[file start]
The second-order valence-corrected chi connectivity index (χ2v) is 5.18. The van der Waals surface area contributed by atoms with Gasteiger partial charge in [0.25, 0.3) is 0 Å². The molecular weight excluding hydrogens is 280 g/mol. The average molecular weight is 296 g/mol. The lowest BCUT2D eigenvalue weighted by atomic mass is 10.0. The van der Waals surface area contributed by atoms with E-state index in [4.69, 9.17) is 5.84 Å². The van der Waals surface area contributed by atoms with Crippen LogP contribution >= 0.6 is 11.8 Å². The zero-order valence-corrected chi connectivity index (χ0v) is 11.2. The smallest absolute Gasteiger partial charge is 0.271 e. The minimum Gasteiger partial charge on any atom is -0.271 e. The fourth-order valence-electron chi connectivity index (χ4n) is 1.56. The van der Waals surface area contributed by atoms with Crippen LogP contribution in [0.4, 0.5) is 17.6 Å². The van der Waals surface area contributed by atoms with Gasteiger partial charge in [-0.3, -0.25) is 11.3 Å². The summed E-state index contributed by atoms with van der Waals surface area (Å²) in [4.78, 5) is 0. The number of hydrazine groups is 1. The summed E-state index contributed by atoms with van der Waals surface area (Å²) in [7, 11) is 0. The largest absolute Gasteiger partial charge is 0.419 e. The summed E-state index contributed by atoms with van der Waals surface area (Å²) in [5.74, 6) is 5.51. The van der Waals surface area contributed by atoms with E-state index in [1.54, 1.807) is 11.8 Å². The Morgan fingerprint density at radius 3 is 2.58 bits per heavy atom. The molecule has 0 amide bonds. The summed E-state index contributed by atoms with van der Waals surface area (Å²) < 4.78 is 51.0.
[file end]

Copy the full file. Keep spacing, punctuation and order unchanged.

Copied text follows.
The second-order valence-corrected chi connectivity index (χ2v) is 5.18. The van der Waals surface area contributed by atoms with Gasteiger partial charge in [0.25, 0.3) is 0 Å². The molecular weight excluding hydrogens is 280 g/mol. The average molecular weight is 296 g/mol. The lowest BCUT2D eigenvalue weighted by atomic mass is 10.0. The van der Waals surface area contributed by atoms with E-state index in [4.69, 9.17) is 5.84 Å². The van der Waals surface area contributed by atoms with Crippen LogP contribution >= 0.6 is 11.8 Å². The zero-order valence-corrected chi connectivity index (χ0v) is 11.2. The smallest absolute Gasteiger partial charge is 0.271 e. The minimum Gasteiger partial charge on any atom is -0.271 e. The fourth-order valence-electron chi connectivity index (χ4n) is 1.56. The van der Waals surface area contributed by atoms with Crippen LogP contribution in [0.4, 0.5) is 17.6 Å². The van der Waals surface area contributed by atoms with Gasteiger partial charge in [-0.3, -0.25) is 11.3 Å². The summed E-state index contributed by atoms with van der Waals surface area (Å²) in [4.78, 5) is 0. The number of hydrazine groups is 1. The summed E-state index contributed by atoms with van der Waals surface area (Å²) in [7, 11) is 0. The largest absolute Gasteiger partial charge is 0.419 e. The summed E-state index contributed by atoms with van der Waals surface area (Å²) in [5.74, 6) is 5.51. The van der Waals surface area contributed by atoms with E-state index in [1.54, 1.807) is 11.8 Å². The Morgan fingerprint density at radius 3 is 2.58 bits per heavy atom. The molecule has 0 amide bonds. The summed E-state index contributed by atoms with van der Waals surface area (Å²) < 4.78 is 51.0.